Philippines: 32 killed in a day as Duterte's 'war on drugs' hits new levels of barbarity
After Philippine police killed 32 people in what is believed to be the highest death toll in a single day in President Rodrigo Duterte's so-called ‘war on drugs’, Amnesty International’s Director for Southeast Asia and the Pacific, James Gomez, said:
"These shocking deaths are a reminder that President Duterte's lawless 'war on drugs' continues unabated and actually appears to be plumbing new depths of barbarity, with police routinely gunning down suspects, violating the key right to life and completely flouting due process.
"No-one is bearing the brunt of this brutality more than the poorest communities in areas such as Bulacan province, a hotspot for extrajudicial executions since the president took power, and the scene of 21 of yesterday's 32 killings.
"Duterte’s recent statement that he might not be able to solve the Philippines' drug-related problems during his current term are very concerning. With the indefinite extension of this failed strategy there is seemingly no end in sight to these killings.
"Coupled with Duterte's troubling threat last month to abolish the country's Human Rights Commission, the single institution that is carrying out thorough investigations into extrajudicial executions, it appears that human rights in the Philippines are in more peril than at any point since the president's bloody reign began.
“This shows clearly that there should be no further delay in establishing an internationally led investigation into the ‘war on drugs’ and the carnage currently taking place in the Philippines on a daily basis.”
Meanwhile, the number of police killings of suspected drug dealers has skyrocketed in Indonesia this year, an alarming rise which signals that authorities could be looking to emulate the murderous ‘war on drugs’ in neighbouring Philippines.
At least 60 suspected drug dealers have been killed by police – some of whom have been seconded to the National Narcotics Agency – since 1 January 2017, compared to 18 in all of 2016, according to data gathered by Amnesty.
The national police chief General Tito Karnavian this month told police officers “not to hesitate shooting drug dealers who resist arrest”. General Karnavian has also hailed President Duterte’s ‘war on drugs’ as an example of how to make drug dealers “go away”.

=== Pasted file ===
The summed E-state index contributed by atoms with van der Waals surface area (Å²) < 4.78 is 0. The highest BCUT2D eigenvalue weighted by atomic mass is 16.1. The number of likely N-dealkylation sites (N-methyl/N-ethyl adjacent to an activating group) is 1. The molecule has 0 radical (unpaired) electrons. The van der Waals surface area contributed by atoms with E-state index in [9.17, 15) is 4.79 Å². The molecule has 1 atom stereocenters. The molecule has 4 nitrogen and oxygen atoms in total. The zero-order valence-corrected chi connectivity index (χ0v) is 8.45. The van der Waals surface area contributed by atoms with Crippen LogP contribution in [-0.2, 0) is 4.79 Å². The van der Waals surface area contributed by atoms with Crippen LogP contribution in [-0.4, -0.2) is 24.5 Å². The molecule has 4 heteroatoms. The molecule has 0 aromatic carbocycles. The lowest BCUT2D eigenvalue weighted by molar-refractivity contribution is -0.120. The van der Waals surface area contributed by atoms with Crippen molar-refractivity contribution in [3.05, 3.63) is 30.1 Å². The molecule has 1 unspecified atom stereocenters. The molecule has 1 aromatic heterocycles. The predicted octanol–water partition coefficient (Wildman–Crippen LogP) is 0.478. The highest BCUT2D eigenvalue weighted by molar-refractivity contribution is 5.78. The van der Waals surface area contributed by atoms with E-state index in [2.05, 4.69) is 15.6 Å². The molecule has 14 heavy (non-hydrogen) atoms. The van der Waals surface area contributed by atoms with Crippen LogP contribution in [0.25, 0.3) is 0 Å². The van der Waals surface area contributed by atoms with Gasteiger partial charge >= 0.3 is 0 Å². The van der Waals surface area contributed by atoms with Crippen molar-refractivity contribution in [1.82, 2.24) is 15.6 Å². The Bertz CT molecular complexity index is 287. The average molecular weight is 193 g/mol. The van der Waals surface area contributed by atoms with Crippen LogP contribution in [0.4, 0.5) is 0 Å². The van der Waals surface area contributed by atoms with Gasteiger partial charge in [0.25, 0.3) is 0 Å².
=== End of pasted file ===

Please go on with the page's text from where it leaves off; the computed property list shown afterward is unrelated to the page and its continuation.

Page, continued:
Usman Hamid, Director of Amnesty International Indonesia, said:
“President Duterte should not under any circumstances be considered a role model for Indonesia. Far from making the Philippines safer, his bloody ‘war on drugs’ has led to the deaths of thousands without any form of accountability.
“This shocking escalation in unlawful killings by the police sounds serious alarm bells. While Indonesian authorities have a duty to respond to increasing rates of drug use in the country, shooting people on sight is never a solution. Not only is it unlawful, it will also do nothing to address the root causes that lead to drug use in the first place.
“The authorities must remember that everyone, including people suspected of drug offences, have a right to life that must be respected at all times.”
Police claim that all the killings have been in self-defence or because suspects tried to flee the scene. But as far as Amnesty is aware, authorities have not conducted independent investigations into any of these incidents.
In its January 2017 report ‘If you are poor you are killed’, Amnesty detailed how the Philippines police have killed, and paid others to kill, thousands of alleged drug offenders in a wave of extrajudicial executions that may amount to crimes against humanity.